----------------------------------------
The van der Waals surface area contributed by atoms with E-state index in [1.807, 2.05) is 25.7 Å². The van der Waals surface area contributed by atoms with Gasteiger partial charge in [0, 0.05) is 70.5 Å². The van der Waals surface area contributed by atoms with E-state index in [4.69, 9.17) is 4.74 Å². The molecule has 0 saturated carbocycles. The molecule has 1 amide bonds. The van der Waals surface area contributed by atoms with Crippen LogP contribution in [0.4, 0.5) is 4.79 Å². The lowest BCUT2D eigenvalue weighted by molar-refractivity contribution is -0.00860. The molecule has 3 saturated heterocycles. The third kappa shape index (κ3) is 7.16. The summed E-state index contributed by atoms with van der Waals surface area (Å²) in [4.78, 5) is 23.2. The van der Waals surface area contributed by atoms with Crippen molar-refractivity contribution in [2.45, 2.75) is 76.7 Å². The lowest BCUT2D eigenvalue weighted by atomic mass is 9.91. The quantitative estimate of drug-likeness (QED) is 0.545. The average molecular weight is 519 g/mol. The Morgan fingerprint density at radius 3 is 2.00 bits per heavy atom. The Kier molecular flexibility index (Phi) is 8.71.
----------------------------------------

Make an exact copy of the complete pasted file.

The van der Waals surface area contributed by atoms with E-state index in [1.807, 2.05) is 25.7 Å². The van der Waals surface area contributed by atoms with Gasteiger partial charge in [0, 0.05) is 70.5 Å². The van der Waals surface area contributed by atoms with E-state index in [4.69, 9.17) is 4.74 Å². The molecule has 0 saturated carbocycles. The molecule has 1 amide bonds. The van der Waals surface area contributed by atoms with Crippen LogP contribution in [0.4, 0.5) is 4.79 Å². The lowest BCUT2D eigenvalue weighted by molar-refractivity contribution is -0.00860. The molecule has 3 saturated heterocycles. The third kappa shape index (κ3) is 7.16. The summed E-state index contributed by atoms with van der Waals surface area (Å²) in [4.78, 5) is 23.2. The van der Waals surface area contributed by atoms with Crippen molar-refractivity contribution in [2.45, 2.75) is 76.7 Å². The lowest BCUT2D eigenvalue weighted by atomic mass is 9.91. The quantitative estimate of drug-likeness (QED) is 0.545. The average molecular weight is 519 g/mol. The Morgan fingerprint density at radius 3 is 2.00 bits per heavy atom. The Kier molecular flexibility index (Phi) is 8.71.